Growing Spurts

Dancers and the Growing Spurt

You’ve started to notice a decrease in strength and flexibility. You work harder. Long balances and pirouettes become more difficult to achieve, so you work even harder. All this hard work doesn’t seem to pay off; those pirouettes just aren’t getting any better. Your self-esteem drops as you see your fellow students appearing to improve. Welcome to the “growing spurt”. This usually takes place between the ages of 11 and 14 but varies with each individual and can last 18-24 months. Not only do we deal with sudden increases in height, which causes a decrease in strength, fluctuating hormones can make or break a “bad hair day”. Working through this change is the only solution. Good eating habits are extremely important. Dieting during this growing time is not the thing to do. Raging hormones add weight to a dancer’s body but you must continue to fuel your activity – with healthy choices, not junk foods.

Aside from the mental changes with those raging hormones, you will notice physical changes in limb to torso length, your arms and legs appear to be longer and heavier, and they seem to simply “get in your way”. As the nervous system struggles to keep up with these muscular and skeletal changes you will experience a fluctuation in coordination and balance. This is because the bones in the arms and legs grow before the torso starts to lengthen causing the core (the center) of the body to become unstable and dancers rely on this “stable core” to get them through class. Because our bodies are not symmetrical, one arm or one leg can grow without the other causing the body to struggle.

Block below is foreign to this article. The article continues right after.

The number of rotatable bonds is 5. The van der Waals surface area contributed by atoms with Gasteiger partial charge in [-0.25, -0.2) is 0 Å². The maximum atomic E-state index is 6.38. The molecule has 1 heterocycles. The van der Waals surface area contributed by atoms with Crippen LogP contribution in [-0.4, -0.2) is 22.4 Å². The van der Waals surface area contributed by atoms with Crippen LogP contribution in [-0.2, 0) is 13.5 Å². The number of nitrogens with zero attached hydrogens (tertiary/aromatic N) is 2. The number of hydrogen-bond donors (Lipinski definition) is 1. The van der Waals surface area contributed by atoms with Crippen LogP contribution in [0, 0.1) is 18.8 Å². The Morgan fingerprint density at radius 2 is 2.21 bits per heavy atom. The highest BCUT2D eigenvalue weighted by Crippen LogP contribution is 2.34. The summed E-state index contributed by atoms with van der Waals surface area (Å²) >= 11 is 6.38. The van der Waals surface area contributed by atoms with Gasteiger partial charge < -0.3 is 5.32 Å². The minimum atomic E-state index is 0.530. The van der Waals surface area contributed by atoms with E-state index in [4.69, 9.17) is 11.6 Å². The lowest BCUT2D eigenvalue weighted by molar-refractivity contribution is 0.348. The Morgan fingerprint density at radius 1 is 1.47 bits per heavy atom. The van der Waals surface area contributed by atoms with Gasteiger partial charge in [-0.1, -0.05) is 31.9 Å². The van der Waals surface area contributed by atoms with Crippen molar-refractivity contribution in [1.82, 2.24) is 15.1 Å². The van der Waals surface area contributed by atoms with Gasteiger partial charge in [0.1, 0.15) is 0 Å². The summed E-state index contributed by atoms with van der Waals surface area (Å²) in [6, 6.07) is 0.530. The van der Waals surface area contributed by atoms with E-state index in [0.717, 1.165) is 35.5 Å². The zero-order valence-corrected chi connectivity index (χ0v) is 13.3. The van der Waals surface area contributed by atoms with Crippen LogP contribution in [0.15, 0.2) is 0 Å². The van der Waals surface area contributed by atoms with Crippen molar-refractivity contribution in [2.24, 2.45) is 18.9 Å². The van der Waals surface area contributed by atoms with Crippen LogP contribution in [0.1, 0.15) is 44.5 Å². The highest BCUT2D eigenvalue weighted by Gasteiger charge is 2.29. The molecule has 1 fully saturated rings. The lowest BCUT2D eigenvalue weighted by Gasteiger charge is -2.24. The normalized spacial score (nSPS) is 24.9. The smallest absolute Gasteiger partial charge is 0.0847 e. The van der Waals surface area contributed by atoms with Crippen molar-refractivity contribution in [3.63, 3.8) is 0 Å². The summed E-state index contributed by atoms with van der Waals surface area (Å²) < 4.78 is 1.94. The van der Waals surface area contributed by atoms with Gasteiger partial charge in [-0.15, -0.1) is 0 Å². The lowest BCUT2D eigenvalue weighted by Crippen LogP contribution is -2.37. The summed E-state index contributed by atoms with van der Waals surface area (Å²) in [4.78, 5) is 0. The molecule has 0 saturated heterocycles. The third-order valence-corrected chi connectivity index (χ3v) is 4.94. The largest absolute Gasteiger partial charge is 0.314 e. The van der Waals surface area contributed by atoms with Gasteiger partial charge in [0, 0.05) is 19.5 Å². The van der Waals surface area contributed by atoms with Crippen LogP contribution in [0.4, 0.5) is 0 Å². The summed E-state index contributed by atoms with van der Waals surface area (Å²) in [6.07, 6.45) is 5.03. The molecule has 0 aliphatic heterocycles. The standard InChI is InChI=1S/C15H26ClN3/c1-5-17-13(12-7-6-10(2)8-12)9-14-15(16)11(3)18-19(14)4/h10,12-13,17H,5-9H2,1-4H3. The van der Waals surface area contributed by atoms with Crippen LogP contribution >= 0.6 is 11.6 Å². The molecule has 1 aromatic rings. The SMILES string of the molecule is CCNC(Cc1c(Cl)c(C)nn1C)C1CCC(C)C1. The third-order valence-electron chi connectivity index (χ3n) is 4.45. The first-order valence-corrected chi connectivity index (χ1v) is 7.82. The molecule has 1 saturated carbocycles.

These growth spurts can affect our mental stability, making us feel less adequate to perform at the level we previously attained. But use this time to your advantage. Let your teacher know you are struggling with these changes and your teacher should be able to give you modifications in class work that will help you work through this stressful time. Limiting movement in jumps, pointe work in the center, kneeling floor work in jazz or modern class and other movement that stresses the knee joint such as grand pliés are some modifications to be aware of. Your teacher can help you concentrate on stabilizing your core work through postural corrections, facilitating a deeper kinesthetic awareness. You, as a dancer, can concentrate on technical understanding and enhancing your artistry.

Trust your teacher’s decisions on class work modification and together you will work through this growth spurt successfully. You will become a more technically sound dancer for all the extra attention and hard work applied and that self-esteem lost will once again emerge.

This information written by Syble Bracken. All Rights Reserved.

The Ballet Workshop, Inc.

1634 Railroad Street,  Enumclaw WA  98022      (360) 825-2196